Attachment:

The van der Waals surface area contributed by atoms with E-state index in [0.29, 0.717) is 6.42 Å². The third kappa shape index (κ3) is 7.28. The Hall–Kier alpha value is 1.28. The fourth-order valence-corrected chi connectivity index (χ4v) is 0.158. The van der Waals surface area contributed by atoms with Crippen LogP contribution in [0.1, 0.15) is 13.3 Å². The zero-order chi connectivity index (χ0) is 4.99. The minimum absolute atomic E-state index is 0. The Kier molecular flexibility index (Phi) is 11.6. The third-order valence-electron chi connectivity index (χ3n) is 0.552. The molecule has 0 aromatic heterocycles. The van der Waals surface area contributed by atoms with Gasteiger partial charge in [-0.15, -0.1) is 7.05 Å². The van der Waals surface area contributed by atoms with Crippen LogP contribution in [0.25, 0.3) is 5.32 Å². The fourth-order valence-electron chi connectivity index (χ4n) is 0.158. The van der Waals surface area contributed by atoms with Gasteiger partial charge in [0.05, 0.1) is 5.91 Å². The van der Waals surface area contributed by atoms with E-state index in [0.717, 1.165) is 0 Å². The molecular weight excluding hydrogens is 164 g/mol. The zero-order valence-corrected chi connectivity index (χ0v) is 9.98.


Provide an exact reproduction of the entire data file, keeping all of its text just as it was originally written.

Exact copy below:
The van der Waals surface area contributed by atoms with E-state index in [0.29, 0.717) is 6.42 Å². The third kappa shape index (κ3) is 7.28. The Hall–Kier alpha value is 1.28. The fourth-order valence-corrected chi connectivity index (χ4v) is 0.158. The van der Waals surface area contributed by atoms with Crippen LogP contribution in [0.1, 0.15) is 13.3 Å². The zero-order chi connectivity index (χ0) is 4.99. The minimum absolute atomic E-state index is 0. The Kier molecular flexibility index (Phi) is 11.6. The third-order valence-electron chi connectivity index (χ3n) is 0.552. The molecule has 0 aromatic heterocycles. The van der Waals surface area contributed by atoms with Gasteiger partial charge in [-0.15, -0.1) is 7.05 Å². The van der Waals surface area contributed by atoms with Crippen LogP contribution in [0.25, 0.3) is 5.32 Å². The fourth-order valence-electron chi connectivity index (χ4n) is 0.158. The van der Waals surface area contributed by atoms with Gasteiger partial charge in [0.05, 0.1) is 5.91 Å². The van der Waals surface area contributed by atoms with E-state index in [0.717, 1.165) is 0 Å². The molecular weight excluding hydrogens is 164 g/mol. The zero-order valence-corrected chi connectivity index (χ0v) is 9.98.